The Awesome Power of Preprint in Genetics
Aug 26, 2013
My PI, Mike Eisen, is famous for his outspoken views on Open Access—including his willingness to put his money where his mouth is: he co-founded PLoS and the lab only publishes in OA journals. In addition to believing that the current system doesn't let enough people read the literature, Mike has long felt that the rate of science publishing is too slow, meaning that interesting results don't appear in print until months, or sometimes years, after the work has been done. This hinders the collaborative (and, let's face it competitive) nature of science, since people who don't go to the exact same conferences are less likely to be exposed to your work. Finally, the fact that your paper is normally seen only by a handful of arbitrarily selected reviewers means that the amount of feedback on your own work is potentially limited as well, especially in the crucial periods where it's still reasonable to adjust your paper to responses.
As we were writing up the results of the first round of experiments in this paper, Mike approached me with the idea of posting the preprint on the arXiv, a preprint server originally for physics research that also hosts quantitative biology papers. I've been a co-author on papers from other labs that took over a year from initial submission to final acceptance (including a resubmission that resets the clock on when it appears to have been "originally submitted"), so I was receptive to the idea that putting up a preprint would be worthwhile. A handful of journals consider posting a preprint as "prior publication", but that list is small and we ultimately decided that any journal that didn't allow posting a preprint was ipso facto not a journal we as a lab wanted to submit to.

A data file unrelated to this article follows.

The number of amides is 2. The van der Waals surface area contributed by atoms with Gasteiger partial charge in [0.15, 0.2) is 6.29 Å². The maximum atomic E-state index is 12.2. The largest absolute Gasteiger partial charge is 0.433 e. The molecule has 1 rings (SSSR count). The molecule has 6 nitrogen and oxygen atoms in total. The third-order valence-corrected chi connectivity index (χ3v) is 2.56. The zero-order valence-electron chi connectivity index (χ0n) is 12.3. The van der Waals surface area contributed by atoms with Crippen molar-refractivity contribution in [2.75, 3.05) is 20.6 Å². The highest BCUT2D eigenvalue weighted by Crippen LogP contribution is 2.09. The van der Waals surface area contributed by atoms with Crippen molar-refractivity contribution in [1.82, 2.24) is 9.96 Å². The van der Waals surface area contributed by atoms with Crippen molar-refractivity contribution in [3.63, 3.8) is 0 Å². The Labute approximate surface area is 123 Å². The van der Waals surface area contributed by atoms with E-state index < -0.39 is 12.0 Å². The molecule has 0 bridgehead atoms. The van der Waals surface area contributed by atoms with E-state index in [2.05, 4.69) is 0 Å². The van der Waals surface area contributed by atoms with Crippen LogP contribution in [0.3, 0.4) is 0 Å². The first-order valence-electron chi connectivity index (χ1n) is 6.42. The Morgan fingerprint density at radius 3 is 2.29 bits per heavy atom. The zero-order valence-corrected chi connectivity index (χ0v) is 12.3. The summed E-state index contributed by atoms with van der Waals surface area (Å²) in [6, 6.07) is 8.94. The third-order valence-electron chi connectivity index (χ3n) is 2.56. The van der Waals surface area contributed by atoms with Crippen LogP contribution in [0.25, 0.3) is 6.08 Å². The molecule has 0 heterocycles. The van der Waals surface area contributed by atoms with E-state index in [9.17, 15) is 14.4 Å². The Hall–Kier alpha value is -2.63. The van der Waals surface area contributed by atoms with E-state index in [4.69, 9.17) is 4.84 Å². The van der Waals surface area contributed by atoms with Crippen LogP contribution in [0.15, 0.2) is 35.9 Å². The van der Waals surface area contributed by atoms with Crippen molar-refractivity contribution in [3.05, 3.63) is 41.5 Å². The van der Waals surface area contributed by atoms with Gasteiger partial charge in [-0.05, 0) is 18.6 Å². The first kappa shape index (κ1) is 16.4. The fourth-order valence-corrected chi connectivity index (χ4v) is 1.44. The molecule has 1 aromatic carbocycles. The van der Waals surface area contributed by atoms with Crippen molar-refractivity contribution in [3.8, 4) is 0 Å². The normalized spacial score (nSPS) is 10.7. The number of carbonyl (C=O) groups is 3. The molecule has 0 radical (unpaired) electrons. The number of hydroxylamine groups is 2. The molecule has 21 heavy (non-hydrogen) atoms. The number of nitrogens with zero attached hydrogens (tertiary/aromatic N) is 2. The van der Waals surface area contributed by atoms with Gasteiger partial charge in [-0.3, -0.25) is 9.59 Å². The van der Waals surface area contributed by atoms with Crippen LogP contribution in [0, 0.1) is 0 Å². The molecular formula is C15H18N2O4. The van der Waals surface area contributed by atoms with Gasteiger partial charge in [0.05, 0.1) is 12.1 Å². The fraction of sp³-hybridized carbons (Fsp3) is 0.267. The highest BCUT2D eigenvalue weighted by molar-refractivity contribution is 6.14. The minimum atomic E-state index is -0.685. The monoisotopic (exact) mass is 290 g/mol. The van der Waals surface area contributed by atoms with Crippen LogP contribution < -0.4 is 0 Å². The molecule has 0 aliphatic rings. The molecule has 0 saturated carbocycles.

The process for getting the paper onto the arXiv was fairly easy, though by no means perfectly painless. I had written my paper in the typesetting program LaTeX so I could use its related citation manager (much easier in my experience than wrestling with Endnote). After that, I just filled in a few metadata fields (authors, abstract, etc), hit submit, and waited until it went live at the end of the current business day. There were a few hiccups with setting it up for PDF output that, if I had either read the instructions more carefully or simply submitted a PDF to begin with wouldn't have been an issue, but overall it wasn't a deal breaker.
Once the paper was live, the hard work began. It's well and good to put a preprint online, but if nobody sees it, then it helps neither them nor you. Thus, we began a minor social media campaign to get the word out. Between posts on Mike's blog and Haldane's Sieve (a blog covering preprints in genetics), Facebook status updates, tweets, and emails to select friends and collaborators, we hit just about every channel that was available. I even mentioned the preprint status in a talk I gave at the Drosophila Conference a month later. While not everyone has a gigantic social media footprint, there's always something you can do to help draw some attention.